1st Edition

The Media and Austerity Comparative perspectives

Edited By Laura Basu, Steve Schifferes, Sophie Knowles Copyright 2018
    288 Pages
    by Routledge

    288 Pages
    by Routledge

    The Media and Austerity examines the role of the news media in communicating and critiquing economic and social austerity measures in Europe since 2010. From an array of comparative, historical and interdisciplinary vantage points, this edited collection seeks to understand how and why austerity came to be perceived as the only legitimate policy response to the financial crisis for nearly a decade after it began.

    Drawing on an international range of contributors with backgrounds in journalism, politics, history and economics, the book presents chapters exploring differing media representations of austerity from UK, US and European perspectives. It also investigates practices in financial journalism and highlights the role of social media in reporting public responses to government austerity measures. They reveal that, without a credible and coherent alternative to austerity from the political opposition, what had been an initial response to the consequences of the financial crisis, became entrenched between 2010 and 2015 in political discourse.

    The Media and Austerity is a clear and concise introduction for students of journalism, media, politics and finance to the connections between the media, politics and society in relation to the public perception of austerity after the 2008 global financial crash.

    Forward Justin Lewis Introduction Laura Basu, Steve Schifferes and Sophie Knowles Part I: The UK Experience 1. The UK News Media and Austerity: trends since the Global Financial Crisis Steve Schifferes and Sophie Knowles 2. Rewriting the crisis: the coverage over time Laura Basu 3. From the Banking Crisis to the Austerity Debate: How and why journalism provided a partial and limited account of the financial crisis Mike Berry 4. The recovery on TV news: Growth but no progression Richard Thomas 5. The Geddes Axe: the UK’s first austerity programme Richard Roberts Part II: European perspectives 6. The roots of the Euro Crisis and recipes to solve it in European news Heinz-Werner Niensted 7. Austerity policies in the European press: a uniform or a customized coverage? Ángel Arrese 8. Safeguarding the Status Quo: The press and the emergence of a new left in Greece and Spain Maria Kyriakidou and Iñaki Garcia-Blanco 9. Race and Class in German media representations of the "Greek crisis" Yiannis Mylonas Part III: Journalism Practice and the Crisis 10. Whose Economy, Whose News? Aeron Davis 11. How and why the media sidelined macroeconomic expertise on austerity Simon Wren-Lewis 12. Neoliberal discourse within mainstream financial journalism and the concurrent crisis in journalism Sophie Knowles 13. Economics as a floating signifier: paradigms of (mis)understanding and the problems of reporting economic news Lee Salter 14. Tools of the traders? The media’s susceptibility to policy paradigm blinkers Adam Cox Part IV: The Role of Social Media 15. Social Media and the Capitalist Crisis Christian Fuchs 16. Criticizing Financial Capitalism: Networked Narratives of Protest Movements Anne Kaun 17. Chapter 8: Online populist politicisation of capitalist crisis – Remediation of the eurozone crisis coverage on nationalist-populist party Facebook-pages Niko Hatakka 18. #thisisacoup: Geo-mapping the emergence of a hashtag across Europe’s twittersphere Max Hänska and Stefan Bauchowitz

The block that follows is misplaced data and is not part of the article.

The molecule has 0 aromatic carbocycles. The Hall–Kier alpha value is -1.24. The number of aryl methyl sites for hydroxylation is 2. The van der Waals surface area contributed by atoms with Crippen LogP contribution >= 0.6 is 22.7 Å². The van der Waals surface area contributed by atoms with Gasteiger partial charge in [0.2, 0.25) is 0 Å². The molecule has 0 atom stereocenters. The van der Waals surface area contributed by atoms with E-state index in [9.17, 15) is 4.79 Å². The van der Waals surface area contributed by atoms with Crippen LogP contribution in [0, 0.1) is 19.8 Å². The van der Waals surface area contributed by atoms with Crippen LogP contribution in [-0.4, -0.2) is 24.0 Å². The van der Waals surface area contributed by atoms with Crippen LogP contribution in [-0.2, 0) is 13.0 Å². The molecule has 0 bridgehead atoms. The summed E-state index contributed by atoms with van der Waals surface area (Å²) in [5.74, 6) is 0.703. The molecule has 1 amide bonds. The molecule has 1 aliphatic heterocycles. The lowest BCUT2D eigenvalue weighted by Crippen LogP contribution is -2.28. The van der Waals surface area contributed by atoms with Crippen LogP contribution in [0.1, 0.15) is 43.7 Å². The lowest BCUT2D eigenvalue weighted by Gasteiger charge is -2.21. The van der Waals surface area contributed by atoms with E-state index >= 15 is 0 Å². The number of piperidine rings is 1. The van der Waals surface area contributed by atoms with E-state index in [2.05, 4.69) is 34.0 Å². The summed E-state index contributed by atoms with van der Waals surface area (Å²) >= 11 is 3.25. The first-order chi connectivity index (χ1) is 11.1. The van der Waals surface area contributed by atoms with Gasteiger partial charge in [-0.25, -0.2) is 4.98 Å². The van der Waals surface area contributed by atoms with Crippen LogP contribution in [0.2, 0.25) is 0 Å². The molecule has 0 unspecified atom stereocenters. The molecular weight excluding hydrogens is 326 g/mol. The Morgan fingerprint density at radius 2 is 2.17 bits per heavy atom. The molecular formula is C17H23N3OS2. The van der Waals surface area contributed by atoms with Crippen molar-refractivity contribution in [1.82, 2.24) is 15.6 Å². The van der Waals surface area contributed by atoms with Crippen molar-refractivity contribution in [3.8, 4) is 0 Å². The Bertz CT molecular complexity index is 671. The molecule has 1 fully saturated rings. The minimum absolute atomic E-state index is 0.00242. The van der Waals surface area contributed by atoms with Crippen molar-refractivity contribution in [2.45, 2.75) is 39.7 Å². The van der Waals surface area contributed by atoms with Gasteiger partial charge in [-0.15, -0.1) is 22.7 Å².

Laura Basu is a research fellow in the department of media and communications, Goldsmiths, University of London and at the Institute for Cultural Inquiry, Utrecht University, the Netherlands. She is the author of Media Amnesia: Rewriting the Economic Crisis (2018).

    Steve Schifferes was the Marjorie Deane Professor of Financial Journalism at City, University of London from 2009 to 2017, where he directed a new MA in Financial Journalism. He is the co-editor of The Media and Financial Crises: Comparative and Historical Perspectives (2014). As a BBC economics journalist for 20 years, he covered many financial and economic crises around the world.

    Sophie Knowles is a senior lecturer and programme leader in Journalism at Middlesex University, UK. She has been a researcher at Murdoch University, Australia; City, University of London, UK; and the University of Cambridge, UK. She has written on the reporting of financial crises in financial news and has published work in journals such as Journalism Studies.